Kimball ME, Rozas LP, Boswell KM, Cowan JH (2015). Effects of slotted water control structures on nekton movement within salt marshes. Marine and Coastal Fisheries: Dynamics, Management, and Ecosystem Science 7:177–189.

Rieucau G, Boswell KM, Kimball ME, Diaz G, Allen DM (2015). Tidal and diel variations in schooling behavior of estuarine fish within an intertidal salt marsh creek. Hydrobiologia 753:149-162.

Eash-Loucks WE, Kimball ME, Petrinec KM (2014). Long-term changes in an estuarine mud crab community: Evaluating the impact of nonnative species. Journal of Crustacean Biology 34(6):731-738.

Pawelek JC, Kimball ME (2014). Gopher tortoise ecology in coastal upland and beach dune habitats in northeast Florida. Chelonian Conservation and Biology 13(1):27-34.

Williams AA, Eastman SF, Eash-Loucks WE, Kimball ME, Lehmann ML, Parker JD (2014). Record northernmost endemic mangroves on the United States Atlantic coast with a note on latitudinal migration. Southeastern Naturalist 13(1):56–63.

Williams AA, Kimball ME (2013). Evaluation of long-term trends in hydrographic and nutrient parameters in a southeast US coastal river. Environmental Monitoring and Assessment 185:10495-10509.

Henzler JM, Xue R, Thornton A, Kimball ME, Shirley MA (2013). Mosquito species composition and seasonal abundance in a National Estuarine Research Reserve in northeast Florida. Technical Bulletin of the Florida Mosquito Control Association 9:13-16.

Kimball ME, Able KW (2012). Tidal migrations of intertidal salt marsh creek nekton examined with underwater video. Northeastern Naturalist 19(3):475-486.

Hare JA, Wuenschel MJ, Kimball ME (2012). Projecting range limits with coupled thermal tolerance - climate change models:  An example based on gray snapper (Lutjanus griseus) along the U.S. east coast. PLoS ONE 7(12): e52294. doi:10.1371/journal.pone.0052294.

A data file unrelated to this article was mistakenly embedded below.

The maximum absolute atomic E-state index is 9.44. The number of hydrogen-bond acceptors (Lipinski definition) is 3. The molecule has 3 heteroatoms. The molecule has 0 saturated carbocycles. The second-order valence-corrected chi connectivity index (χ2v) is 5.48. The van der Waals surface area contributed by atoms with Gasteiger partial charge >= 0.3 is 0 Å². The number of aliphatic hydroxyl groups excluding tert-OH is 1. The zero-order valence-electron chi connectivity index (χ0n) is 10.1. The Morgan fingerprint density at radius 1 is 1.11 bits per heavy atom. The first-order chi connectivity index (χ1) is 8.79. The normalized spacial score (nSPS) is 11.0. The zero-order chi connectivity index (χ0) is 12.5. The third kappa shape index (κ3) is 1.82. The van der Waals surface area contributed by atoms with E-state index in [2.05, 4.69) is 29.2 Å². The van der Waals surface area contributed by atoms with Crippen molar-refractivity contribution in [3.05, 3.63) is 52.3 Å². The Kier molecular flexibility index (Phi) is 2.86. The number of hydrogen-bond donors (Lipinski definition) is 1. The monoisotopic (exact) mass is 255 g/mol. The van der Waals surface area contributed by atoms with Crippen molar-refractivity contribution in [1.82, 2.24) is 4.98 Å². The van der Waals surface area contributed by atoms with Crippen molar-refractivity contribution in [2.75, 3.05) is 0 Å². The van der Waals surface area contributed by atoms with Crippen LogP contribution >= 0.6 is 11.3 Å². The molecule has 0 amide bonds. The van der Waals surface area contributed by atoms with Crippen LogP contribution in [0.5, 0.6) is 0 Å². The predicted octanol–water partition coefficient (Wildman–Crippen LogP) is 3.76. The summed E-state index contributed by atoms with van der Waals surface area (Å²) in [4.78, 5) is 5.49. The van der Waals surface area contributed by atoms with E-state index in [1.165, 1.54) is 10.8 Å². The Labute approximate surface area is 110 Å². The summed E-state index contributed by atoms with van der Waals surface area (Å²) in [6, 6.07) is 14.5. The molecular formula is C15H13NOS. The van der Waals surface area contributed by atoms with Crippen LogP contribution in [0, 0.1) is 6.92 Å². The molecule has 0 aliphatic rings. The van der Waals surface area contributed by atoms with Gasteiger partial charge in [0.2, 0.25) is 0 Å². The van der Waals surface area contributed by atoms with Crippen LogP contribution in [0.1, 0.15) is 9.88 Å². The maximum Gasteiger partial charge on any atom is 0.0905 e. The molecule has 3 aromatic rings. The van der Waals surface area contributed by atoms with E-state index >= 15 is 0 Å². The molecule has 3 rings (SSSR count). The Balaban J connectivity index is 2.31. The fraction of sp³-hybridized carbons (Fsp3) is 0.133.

Wuenschel MJ, Hare JA, Kimball ME, Able KW (2012). Evaluating juvenile thermal tolerance as a constraint on adult range of gray snapper (Lutjanus griseus):  A combined laboratory, field and modeling approach. Journal of Experimental Marine Biology and Ecology 436-437:19-27.

Humphries AT, La Peyre MK, Kimball ME, Rozas LP (2011). Testing the effect of habitat structure and complexity on nekton assemblages using experimental oyster reefs. Journal of Experimental Marine Biology and Ecology 409:172-179.

Kimball ME, Rozas LP, Boswell KM, Cowan JH (2010). Evaluating the effect of slot size and environmental variables on the passage of estuarine nekton through a water control structure. Journal of Experimental Marine Biology and Ecology 395:181-190.

Kimball ME, Able KW, Grothues TM (2010). Evaluation of long-term response of intertidal creek nekton to Phragmites australis (Common Reed) removal in oligohaline Delaware Bay salt marshes. Restoration Ecology 18(5):772-779.

Able KW, Grothues TM, Hagan SM, Kimball ME, Nemerson DM, Taghon GL (2008). Long-term response of fishes to restoration of former salt hay farms: Multiple measures of restoration success. Reviews in Fish Biology and Fisheries 18(1):65-97.

Kimball ME, Able KW (2007). Tidal utilization of nekton in Delaware Bay restored and reference intertidal salt marsh creeks. Estuaries and Coasts 30(6):1075-1087.

Kimball ME, Able KW (2007). Nekton utilization of intertidal salt marsh creeks: Tidal influences in natural Spartina, invasivePhragmites, and marshes treated for Phragmites removal. Journal of Experimental Marine Biology and Ecology 346:87-101.

Kimball ME, Miller JM, Whitfield PE, Hare JA (2004). Thermal tolerance and potential distribution of invasive lionfish (Pterois volitans/miles complex) on the east coast of the United States. Marine Ecology Progress Series 283:269-278.